Getting Started With CB Radio - Operating Tips, Techniques, and Etiquette.-Fleetwood Digital

Getting Started With CB Radio - Operating Tips, Techniques, and Etiquette.

Citizen Band Radio, or CB radio, is short-distance radio communication system commonly used by truckers or state officials like police. It has lost its popularity in the 21st century due to the influx of modern communication devices. You can still have a valid communication system between a group of pals or for emergency contact using CB radio.

Understand CB technology. For many in today’s world of communication, CB radio seems like an outdated method of contact. CB radio still has many benefits depending on how you use the device. For desolate environments, like mountains or deserts, CB radio can be the most effective device to contact people.

  • The radio signal is short wave, so you can only contact those in a 40 to 100 mile radius, depending on the device/antenna you have, and the radio propagation (atmospheric conditions) These conditions can change just like the weather!
  • You should probably have a contact you are planning to communicate with using the CB radio.
  • Another use for CB radio is for safety contacts. If you are going on a long road trip through desolate areas, CB radio can be a vital tool to connect with the police.


Get a CB Radio. You can purchase a CB radio from Fleetwood Digital. Consider what you need the radio for to help decide what price you want to spend. If you are using the radio for fun between friends, don’t spend more than $100. If you are setting up a radio communications system for work, spend a little extra for a reliable machine.

Mount your device. The most common place to mount a CB radio is in your car. It is important to mount the radio in a location that won’t impinge your safety while driving. A common place to place your radio is underneath the driver’s seat. This ensures that you won’t mess with the radio while driving.

  • Some CB radios come with mounting hardware that will require you to modify your vehicle. Only the larger, older models require you to do this type of installation.
  • Smaller CBs don’t require any serious installation and can work in the dashboard. Check the mounting instructions before purchasing the CB radio.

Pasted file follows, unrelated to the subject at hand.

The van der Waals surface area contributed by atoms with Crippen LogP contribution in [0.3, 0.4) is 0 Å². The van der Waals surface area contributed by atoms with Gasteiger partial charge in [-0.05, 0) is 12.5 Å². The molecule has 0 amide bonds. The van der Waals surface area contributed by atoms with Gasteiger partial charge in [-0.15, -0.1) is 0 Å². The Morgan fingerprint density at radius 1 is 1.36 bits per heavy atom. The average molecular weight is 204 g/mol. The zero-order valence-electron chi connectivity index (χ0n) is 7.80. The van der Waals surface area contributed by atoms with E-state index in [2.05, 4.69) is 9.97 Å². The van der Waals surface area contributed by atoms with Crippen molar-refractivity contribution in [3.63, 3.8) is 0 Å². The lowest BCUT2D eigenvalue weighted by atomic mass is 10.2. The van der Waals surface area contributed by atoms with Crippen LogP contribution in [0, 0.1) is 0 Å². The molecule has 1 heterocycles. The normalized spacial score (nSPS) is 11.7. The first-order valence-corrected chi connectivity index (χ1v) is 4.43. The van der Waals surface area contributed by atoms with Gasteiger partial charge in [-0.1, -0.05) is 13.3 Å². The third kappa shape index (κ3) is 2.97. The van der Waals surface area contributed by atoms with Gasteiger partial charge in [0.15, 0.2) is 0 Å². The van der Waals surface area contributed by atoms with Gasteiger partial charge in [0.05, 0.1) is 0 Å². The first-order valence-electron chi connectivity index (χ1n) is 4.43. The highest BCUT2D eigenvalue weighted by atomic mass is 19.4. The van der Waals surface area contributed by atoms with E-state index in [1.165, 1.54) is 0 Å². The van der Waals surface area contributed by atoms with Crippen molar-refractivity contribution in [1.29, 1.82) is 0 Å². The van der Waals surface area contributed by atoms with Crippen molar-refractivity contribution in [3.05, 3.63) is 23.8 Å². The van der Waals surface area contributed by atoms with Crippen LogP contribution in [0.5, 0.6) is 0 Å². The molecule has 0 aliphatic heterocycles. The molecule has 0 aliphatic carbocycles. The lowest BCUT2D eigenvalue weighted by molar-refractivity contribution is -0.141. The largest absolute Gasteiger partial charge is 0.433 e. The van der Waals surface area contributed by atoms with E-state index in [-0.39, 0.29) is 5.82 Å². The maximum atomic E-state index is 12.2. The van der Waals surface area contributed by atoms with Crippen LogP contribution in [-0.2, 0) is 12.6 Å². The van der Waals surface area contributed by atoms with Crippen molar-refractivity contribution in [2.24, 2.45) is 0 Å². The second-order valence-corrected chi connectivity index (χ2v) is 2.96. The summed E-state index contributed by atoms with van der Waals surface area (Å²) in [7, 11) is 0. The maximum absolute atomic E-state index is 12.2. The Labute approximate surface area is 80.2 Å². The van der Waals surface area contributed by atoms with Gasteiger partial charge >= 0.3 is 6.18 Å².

Select and mount an antenna. You can get large antennas for a wider range in service, but will require more time to install. There are small profile antennas that are only 2 feet, like the Walcott, which can even be used on motorcycles. The best place to mount your antenna is on the center of your roof.

  • Depending on what antenna you have, you might have to drill holes into your vehicle. Check the installation requirements of the antenna before purchasing it.
  • If you want an easier installation process, you can invest in a magnetic antenna.


Explore the channels. Tune into a popular channel, like 19. Other channels are seldom monitored, and 6 is often hogged by illegally over-powered stations who transmit for long periods of time. There are 40 stations for CB radio and you’re sure to find someone talking on one of these stations. Listen out for some common CB codes:

  • 10-1 means the reception is poor.
  • 10-4 means messaged received.
  • 10-7 means out of service.
  • 10-9 means repeat message
  • 10-20 means what’s your location?

Issue a radio check. Listen to the channel for a few moments. If there are people talking, politely wait for a break. When you're sure it's clear, ask for a radio check. Wait for a response. If no one responds, re-issue a radio check, but wait patiently before doing so. When another operator responds, interpret their response.

  • Many operators are truck drivers who aren't looking for conversation. Others are enthusiasts that can not wait to chat. Follow the tone of the other person/people.
  • Be polite. Nobody wants to communicate with a rude operator. Also be sure not to take up too much air time while on a crowded station.

Use CB with friends. Plan to use the CB radio with your friends by picking a station to use. Once you are apart, send out a radio check and wait for a response. Say something simple like, “This Wendy at the old lodge, over.” Wait a couple moments before sending out the signal again.

  • Once your contact responds, you can use the CB to chat. Do not use a crowded station for small talk.

Contact emergency services on channel 9. Channel 9 is commonly used by highway patrol, police, and rescue services in some areas. Use this station to relay any distress message such as suspicious activity or vehicle failure.

  • This station is also used by authorities to issue out important messages like an amber alert.
  • Never plan to use this station for small talk.


  • Channel 19 is the best channel to connect with others.
  • Be courteous.
  • Be patient. It's not everyday you'll find an enthusiast.
  • You can talk on channel 19, but if you decide to go to a quieter channel (less listeners and less signals from other sources), move to another. Just suggest another channel.
  • Don't be surprised with other users talk; it can become a tad vulgar. Just wait it out.



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